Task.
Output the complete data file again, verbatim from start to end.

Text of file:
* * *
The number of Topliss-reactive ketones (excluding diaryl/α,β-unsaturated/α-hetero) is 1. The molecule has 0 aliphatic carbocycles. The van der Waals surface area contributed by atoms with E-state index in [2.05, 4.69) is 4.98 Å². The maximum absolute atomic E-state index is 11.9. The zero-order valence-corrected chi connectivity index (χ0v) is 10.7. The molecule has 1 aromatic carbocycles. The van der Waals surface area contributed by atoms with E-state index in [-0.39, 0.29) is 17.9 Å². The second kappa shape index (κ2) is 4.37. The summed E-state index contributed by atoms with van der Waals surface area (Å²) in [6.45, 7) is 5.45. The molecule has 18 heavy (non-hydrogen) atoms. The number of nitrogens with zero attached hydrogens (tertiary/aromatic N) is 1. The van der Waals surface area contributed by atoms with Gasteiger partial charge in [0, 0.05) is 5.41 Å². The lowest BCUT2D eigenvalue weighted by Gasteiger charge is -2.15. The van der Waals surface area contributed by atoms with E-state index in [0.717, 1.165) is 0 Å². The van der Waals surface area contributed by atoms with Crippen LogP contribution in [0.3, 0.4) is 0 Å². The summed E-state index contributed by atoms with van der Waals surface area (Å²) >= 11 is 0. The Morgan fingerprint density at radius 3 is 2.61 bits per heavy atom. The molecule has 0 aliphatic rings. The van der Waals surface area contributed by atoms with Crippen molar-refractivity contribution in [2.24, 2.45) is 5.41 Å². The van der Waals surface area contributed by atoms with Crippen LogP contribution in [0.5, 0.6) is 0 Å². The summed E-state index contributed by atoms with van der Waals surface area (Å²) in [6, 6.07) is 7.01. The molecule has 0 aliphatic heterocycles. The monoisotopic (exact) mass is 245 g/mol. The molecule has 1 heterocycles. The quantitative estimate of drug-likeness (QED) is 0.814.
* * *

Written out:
The number of Topliss-reactive ketones (excluding diaryl/α,β-unsaturated/α-hetero) is 1. The molecule has 0 aliphatic carbocycles. The van der Waals surface area contributed by atoms with E-state index in [2.05, 4.69) is 4.98 Å². The maximum absolute atomic E-state index is 11.9. The zero-order valence-corrected chi connectivity index (χ0v) is 10.7. The molecule has 1 aromatic carbocycles. The van der Waals surface area contributed by atoms with E-state index in [-0.39, 0.29) is 17.9 Å². The second kappa shape index (κ2) is 4.37. The summed E-state index contributed by atoms with van der Waals surface area (Å²) in [6.45, 7) is 5.45. The molecule has 18 heavy (non-hydrogen) atoms. The number of nitrogens with zero attached hydrogens (tertiary/aromatic N) is 1. The van der Waals surface area contributed by atoms with Gasteiger partial charge in [0, 0.05) is 5.41 Å². The lowest BCUT2D eigenvalue weighted by Gasteiger charge is -2.15. The van der Waals surface area contributed by atoms with E-state index in [0.717, 1.165) is 0 Å². The van der Waals surface area contributed by atoms with Crippen LogP contribution in [0.3, 0.4) is 0 Å². The summed E-state index contributed by atoms with van der Waals surface area (Å²) >= 11 is 0. The Morgan fingerprint density at radius 3 is 2.61 bits per heavy atom. The molecule has 0 aliphatic rings. The van der Waals surface area contributed by atoms with Crippen molar-refractivity contribution in [2.24, 2.45) is 5.41 Å². The van der Waals surface area contributed by atoms with Crippen LogP contribution in [0.5, 0.6) is 0 Å². The summed E-state index contributed by atoms with van der Waals surface area (Å²) in [6, 6.07) is 7.01. The molecule has 0 aliphatic heterocycles. The monoisotopic (exact) mass is 245 g/mol. The molecule has 1 heterocycles. The quantitative estimate of drug-likeness (QED) is 0.814.